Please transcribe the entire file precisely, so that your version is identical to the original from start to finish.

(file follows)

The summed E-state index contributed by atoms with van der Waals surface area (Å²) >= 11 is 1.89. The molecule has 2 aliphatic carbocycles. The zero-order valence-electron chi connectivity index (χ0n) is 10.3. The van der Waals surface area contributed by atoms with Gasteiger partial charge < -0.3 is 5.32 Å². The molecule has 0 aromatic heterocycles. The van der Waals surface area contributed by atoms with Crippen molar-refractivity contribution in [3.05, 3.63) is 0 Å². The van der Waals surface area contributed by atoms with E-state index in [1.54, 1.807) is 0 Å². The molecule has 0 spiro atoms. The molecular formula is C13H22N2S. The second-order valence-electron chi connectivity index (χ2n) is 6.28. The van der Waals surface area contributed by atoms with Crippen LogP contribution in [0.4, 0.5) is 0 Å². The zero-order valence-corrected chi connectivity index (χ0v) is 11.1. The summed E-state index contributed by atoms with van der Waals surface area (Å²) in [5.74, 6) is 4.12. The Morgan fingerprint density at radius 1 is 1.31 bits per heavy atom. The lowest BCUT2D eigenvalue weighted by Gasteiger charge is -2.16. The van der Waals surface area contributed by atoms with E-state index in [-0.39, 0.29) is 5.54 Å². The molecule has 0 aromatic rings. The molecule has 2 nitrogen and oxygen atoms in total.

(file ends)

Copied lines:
The summed E-state index contributed by atoms with van der Waals surface area (Å²) >= 11 is 1.89. The molecule has 2 aliphatic carbocycles. The zero-order valence-electron chi connectivity index (χ0n) is 10.3. The van der Waals surface area contributed by atoms with Gasteiger partial charge < -0.3 is 5.32 Å². The molecule has 0 aromatic heterocycles. The van der Waals surface area contributed by atoms with Crippen molar-refractivity contribution in [3.05, 3.63) is 0 Å². The van der Waals surface area contributed by atoms with E-state index in [1.54, 1.807) is 0 Å². The molecule has 0 spiro atoms. The molecular formula is C13H22N2S. The second-order valence-electron chi connectivity index (χ2n) is 6.28. The van der Waals surface area contributed by atoms with Crippen LogP contribution in [0.4, 0.5) is 0 Å². The zero-order valence-corrected chi connectivity index (χ0v) is 11.1. The summed E-state index contributed by atoms with van der Waals surface area (Å²) in [5.74, 6) is 4.12. The Morgan fingerprint density at radius 1 is 1.31 bits per heavy atom. The lowest BCUT2D eigenvalue weighted by Gasteiger charge is -2.16. The van der Waals surface area contributed by atoms with E-state index in [-0.39, 0.29) is 5.54 Å². The molecule has 0 aromatic rings. The molecule has 2 nitrogen and oxygen atoms in total.